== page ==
FREQUENTLY ASKED QUESTIONS
- Why is the Fairfax County School Board considering three calendar for 2021-2022?
- Why is the interfaith community opposed to Calendar Option C?
- Aren’t public school systems forbidden from closing on religious holidays?
- Are other school systems in the area closed on these days?
- Do options A and B favor some minority faiths over others?
- Will these closures lead to shorter winter breaks or extending the school year to the third week of June?
- Shouldn't we focus on the pandemic right now and ensure students have as many days as possible in school?
- What can I do to help?
Why is the Fairfax County School Board considering three calendar for 2021-2022?
Last year, Fairfax County Public Schools (FCPS) staff proposed two calendar options for the 2021-2022 academic year to the School Board, Calendar Option A and Calendar Option B. Both introduced school closures on days coinciding with Rosh Hashanah, Yom Kippur, Eid and Diwali. These changes were based on the recommendations of the School Board’s Religious Observances Task Force and the FCPS Calendar Committee and welcomed by the growing number of minority-faith FCPS families, faculty and employees.
FCPS presented Calendar Options A and B to the public as the only options under consideration and gave the impression that the four holidays would be included in the next academic calendar. But a vote to formalize the decision was delayed due to the pandemic. On February 2, 2021, the School Board held the first work session addressing the calendar issue and, without any notice to the public or to the Religious Observances Task Force, added Calendar Option C. The third option does not include the four recommended closure days.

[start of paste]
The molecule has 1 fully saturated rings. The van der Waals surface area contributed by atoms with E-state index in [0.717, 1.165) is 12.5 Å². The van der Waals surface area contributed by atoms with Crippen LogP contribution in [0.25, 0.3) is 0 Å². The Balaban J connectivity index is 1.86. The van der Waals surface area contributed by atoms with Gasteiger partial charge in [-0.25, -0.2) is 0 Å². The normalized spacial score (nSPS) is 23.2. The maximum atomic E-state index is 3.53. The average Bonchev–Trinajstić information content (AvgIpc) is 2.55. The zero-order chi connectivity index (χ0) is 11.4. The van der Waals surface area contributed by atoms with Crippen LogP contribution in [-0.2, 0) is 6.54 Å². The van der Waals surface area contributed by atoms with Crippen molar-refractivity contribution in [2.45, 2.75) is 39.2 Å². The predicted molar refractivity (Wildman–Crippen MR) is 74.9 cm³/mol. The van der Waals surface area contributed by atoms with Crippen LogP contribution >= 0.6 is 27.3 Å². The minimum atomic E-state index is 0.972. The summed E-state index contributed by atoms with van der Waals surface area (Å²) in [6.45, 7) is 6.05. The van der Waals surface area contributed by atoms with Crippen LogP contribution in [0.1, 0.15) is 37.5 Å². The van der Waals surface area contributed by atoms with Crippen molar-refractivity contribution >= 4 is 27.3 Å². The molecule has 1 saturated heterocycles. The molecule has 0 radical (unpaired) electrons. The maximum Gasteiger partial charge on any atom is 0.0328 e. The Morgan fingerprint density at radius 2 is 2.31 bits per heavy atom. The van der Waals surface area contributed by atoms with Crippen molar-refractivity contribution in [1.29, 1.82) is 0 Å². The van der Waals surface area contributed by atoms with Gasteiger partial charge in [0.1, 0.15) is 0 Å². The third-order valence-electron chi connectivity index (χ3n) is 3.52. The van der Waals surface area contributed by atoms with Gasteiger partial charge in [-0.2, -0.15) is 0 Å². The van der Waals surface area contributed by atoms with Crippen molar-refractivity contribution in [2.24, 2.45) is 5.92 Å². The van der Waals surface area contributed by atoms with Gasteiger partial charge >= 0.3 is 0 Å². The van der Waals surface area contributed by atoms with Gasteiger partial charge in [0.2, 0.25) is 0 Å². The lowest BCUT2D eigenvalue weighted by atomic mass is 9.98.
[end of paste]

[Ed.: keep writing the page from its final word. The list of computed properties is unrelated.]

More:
Why is the interfaith community opposed to Calendar Option C?
Our concerns are fourfold.
- The School Board’s tactics and lack of transparency violate the precepts of “good government” and deeply disrespect the members of the Religious Observances Task Force who devoted 18 months to producing the requested recommendations.
- Rejecting the Task Force and the Calendar Committee’s input and retaining a calendar impervious to Fairfax’s richly diverse population contradicts the spirit of One Fairfax, a policy that commits the School Board to social and racial equity. It also leaves Fairfax behind our neighboring jurisdictions, who have adopted more inclusive school calendars.
- Option C moves FCPS backwards in the task of addressing long-standing academic inequity, discrimination and marginalization directed against minority faith students and employees. School-based antisemitism, Islamophobia, racism, and bias are on the rise, and now, more than ever, FCPS must stand up for mutual respect, cultural competency, and diversity.
- The pitting of academic equity against religious equity is a false binary that unnecessarily sows division and conflict among people of different faiths, races and ethnicities. Rather than fulfilling its obligations to all students or recognizing the intersectionality between marginalized communities, the School Board is driving a wedge between the Muslim, Hindu and Jewish communities and the Black, Brown and special needs communities.
Aren’t public school systems forbidden from closing on religious holidays?
No. Public school systems may close on days that coincide with religious observances if there is a secular justification for doing so. Such justifications include significant numbers of student and employee absences that present a logistic and administrative burden to the school system and can be avoided through school closures.
Many school systems across the United States close on the Jewish holidays of Rosh Hashanah and Yom Kippur and many have recently instituted closures coinciding with Diwali, Eid-al-Fitr, and Eid-al-Adha. School systems also close for Christmas, and in some states Easter Monday. These closures do not constitute government endorsement of religion or constitute adoption of a “sectarian” rather than a “secular” school calendar.